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ciiled majority of Franklin's friends. He was im. mediately appointed provincial agent, to the great chagrin of his enemies, who made a solemn protest against his appointment; which was refused admission upon the minutes, as being unprecedente eil. It was, however, published in the papers, and produced a spirited reply from him, just before his departure for England.

The disturbances produced in America by Mra Grenville's stamp-ait, and the opposition made to it art will known. Under the marquis of Rockingbum's ad liinistration, it app-ared expedient to en. deavor to calm the minds of the colonists ; and the hepeal of the odious tax was contemplated. A. mongst other means of collecting information on the disposition of the people to submit to it, Dr. Franklin was called to the bar of the house of commons. The examination which he here underwent was published, and contains a striking proof of the extent and accuracy of his information, and the fac

eility with which he communicated his sentiments. .' He represented facts in so strong a point of view,

that the inexpediency of the act must have appeared clear to every unprejudiced mind. The act, after some opposition, was repealed, about a year af. ter it was enacted, and before it had ever been carried into execution.

In the year 1766, he made a visit to Holland and Germany, and received the greatest marks of atten. tention from men of science. In his passage through Holland, he learned from the watermen the effi ct which a diminution of the quantity of water in caAals has, in impeding the progress of boats. Upon his return to England, he was led to make a num. ber of experiments ; all of which tended to confirm. ubac obscrvation. Thuse, with an explanation

of the phenomenon, he communicated in a letter to his friend, Sir John Pringle, which is contained in the volume of his philosophical pieces.

In the following year he travelled into France, whi re he met with a no less favorable reception than he had experienced in Germany. He was introduced to a number of literary characters, and to eht king, Louis XV.

Sveral letters written by Hutchinson, Oliver, and others, to persons in eminent stations in Great Britain, came into the hands of Dr. Franklin.

These contained the most violent invectives a. gainst the leading characters of the siate of Massachusetts, and strenuously advised the prosecution of vigorous measures, to compel the people to obedi. ence to the measures of the ministry. These he transmitted to the legislature, by whom they were published. Attested copies were sent to G. Britain, . with an address, praving the king to discharge from office persons who had rendered themselves so obnoxious to the people, and who had shewn theme selves so unfriendly to their interests. The publi. cation of these letters produced a duel between Mr. Whately and Mr, Temple ; each of whom was sus. pected of having been instrumental in procuring them. To prevent any further disputes on this subject, Dr. Franklin, in one of the public papers, des clared that he had sent them to America, but would give no information concerning the manner in which he had obtained them, nor was this ever dis. covered.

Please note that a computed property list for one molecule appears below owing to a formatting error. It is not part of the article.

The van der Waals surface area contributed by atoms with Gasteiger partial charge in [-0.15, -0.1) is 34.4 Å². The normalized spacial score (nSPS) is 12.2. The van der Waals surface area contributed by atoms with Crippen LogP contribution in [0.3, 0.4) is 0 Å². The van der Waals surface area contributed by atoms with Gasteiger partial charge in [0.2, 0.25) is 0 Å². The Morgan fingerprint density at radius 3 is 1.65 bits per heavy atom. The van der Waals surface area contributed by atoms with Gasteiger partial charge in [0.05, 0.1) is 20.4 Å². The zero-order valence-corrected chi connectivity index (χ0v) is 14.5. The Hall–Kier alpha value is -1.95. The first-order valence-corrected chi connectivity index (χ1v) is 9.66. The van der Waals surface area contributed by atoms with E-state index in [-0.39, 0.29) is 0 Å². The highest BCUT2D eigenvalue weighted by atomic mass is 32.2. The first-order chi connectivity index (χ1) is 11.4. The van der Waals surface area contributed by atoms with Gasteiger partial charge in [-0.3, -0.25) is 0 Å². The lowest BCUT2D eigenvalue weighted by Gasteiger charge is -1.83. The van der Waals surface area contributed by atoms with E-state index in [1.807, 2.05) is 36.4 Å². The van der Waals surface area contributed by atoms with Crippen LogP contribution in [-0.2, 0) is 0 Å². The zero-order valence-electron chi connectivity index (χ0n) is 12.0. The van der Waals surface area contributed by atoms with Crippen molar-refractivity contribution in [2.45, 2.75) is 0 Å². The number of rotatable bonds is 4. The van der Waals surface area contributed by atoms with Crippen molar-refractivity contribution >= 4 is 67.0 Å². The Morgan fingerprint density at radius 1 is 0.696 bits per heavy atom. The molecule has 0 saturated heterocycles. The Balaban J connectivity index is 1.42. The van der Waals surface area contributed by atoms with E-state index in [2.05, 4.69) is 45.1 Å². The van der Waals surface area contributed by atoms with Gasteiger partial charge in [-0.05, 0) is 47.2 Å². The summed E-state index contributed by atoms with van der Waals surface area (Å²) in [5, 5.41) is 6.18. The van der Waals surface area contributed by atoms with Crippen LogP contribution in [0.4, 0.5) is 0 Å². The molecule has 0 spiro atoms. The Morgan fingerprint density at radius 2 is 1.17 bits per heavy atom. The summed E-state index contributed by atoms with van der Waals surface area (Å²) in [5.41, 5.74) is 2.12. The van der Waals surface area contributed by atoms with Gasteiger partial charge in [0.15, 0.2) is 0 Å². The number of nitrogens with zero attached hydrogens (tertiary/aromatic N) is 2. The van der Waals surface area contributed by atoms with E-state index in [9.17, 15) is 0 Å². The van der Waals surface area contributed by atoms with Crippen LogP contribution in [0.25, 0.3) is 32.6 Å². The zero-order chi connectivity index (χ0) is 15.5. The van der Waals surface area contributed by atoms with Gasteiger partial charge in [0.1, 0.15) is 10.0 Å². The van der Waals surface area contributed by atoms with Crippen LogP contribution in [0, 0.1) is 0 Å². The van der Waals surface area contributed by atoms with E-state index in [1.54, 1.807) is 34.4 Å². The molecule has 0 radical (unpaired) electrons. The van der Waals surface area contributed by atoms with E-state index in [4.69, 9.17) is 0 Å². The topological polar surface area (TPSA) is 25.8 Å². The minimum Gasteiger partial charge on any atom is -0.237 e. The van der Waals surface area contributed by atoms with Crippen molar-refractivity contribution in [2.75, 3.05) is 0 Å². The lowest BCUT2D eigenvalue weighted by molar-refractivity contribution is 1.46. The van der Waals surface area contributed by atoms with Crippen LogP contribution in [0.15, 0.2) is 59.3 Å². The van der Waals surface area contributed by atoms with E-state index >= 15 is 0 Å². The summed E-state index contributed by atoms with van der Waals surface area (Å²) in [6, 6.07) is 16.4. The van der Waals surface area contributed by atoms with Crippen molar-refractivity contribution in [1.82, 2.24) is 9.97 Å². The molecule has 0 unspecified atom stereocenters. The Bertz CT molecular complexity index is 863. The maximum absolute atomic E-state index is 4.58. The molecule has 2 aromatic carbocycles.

Shortly after, the petition of the Massachusetts assembly was taken up for examination, before the privy council. Dr. Franklin attended as agent for the assembly; and here a torrent of the most vio. keut and unwarranted abuse was poured upon hims

by the solicitor-general, Wedderburne, who was engaged as council for Oliver and Hutchinson. The petition was declared to be scandalous and vex. atious, and the prayer of it refused.

Although the parliament of Great Britain had repealed the stamp-act, it was only upon the principle of expediency. They still insisted upon their right to tax the colonies; and, at the same time that the stamp-act was repealed, an act was passed, dea claring the right of parliament to bind the colonies in all cases whatsoever. This language was used even by the most strenuous opposers of the stampa act; and, amongst others, by Mr. Pitt. This right was never recognized by the colonists ; but, as they flattered themselves it would not be exercised, they were not very active in remonstrating against it. Had this pretended right been suffered to remain * dormant, the colonists would cheerfully have furnished their quota of supplies, in the mode to which they had been accustomed; that is, by acts of their own assemblies, in consequence of requisitions from the secretary of state. If this practice had been pursued, such was the disposition of the colonies towards the mother country, that, notwithstanding the disadvantages under which they labored, from restraints upon their trade, calculated solely for the benefit of the commercial and manufacturing interests of Great Britain, a separation of the two countries might have been a far distant event. The Americans, from their earliest infancy, were taught 10 venerate the people from whom they were descended; whose language, laws, and manners, were the same as their own. They looked up to them as models of perfection; and, in their prej.se diced minds, the most enlightened nations of Ello rope were considered as almost barbarians, in comparison with Englishinen. The name of an Enge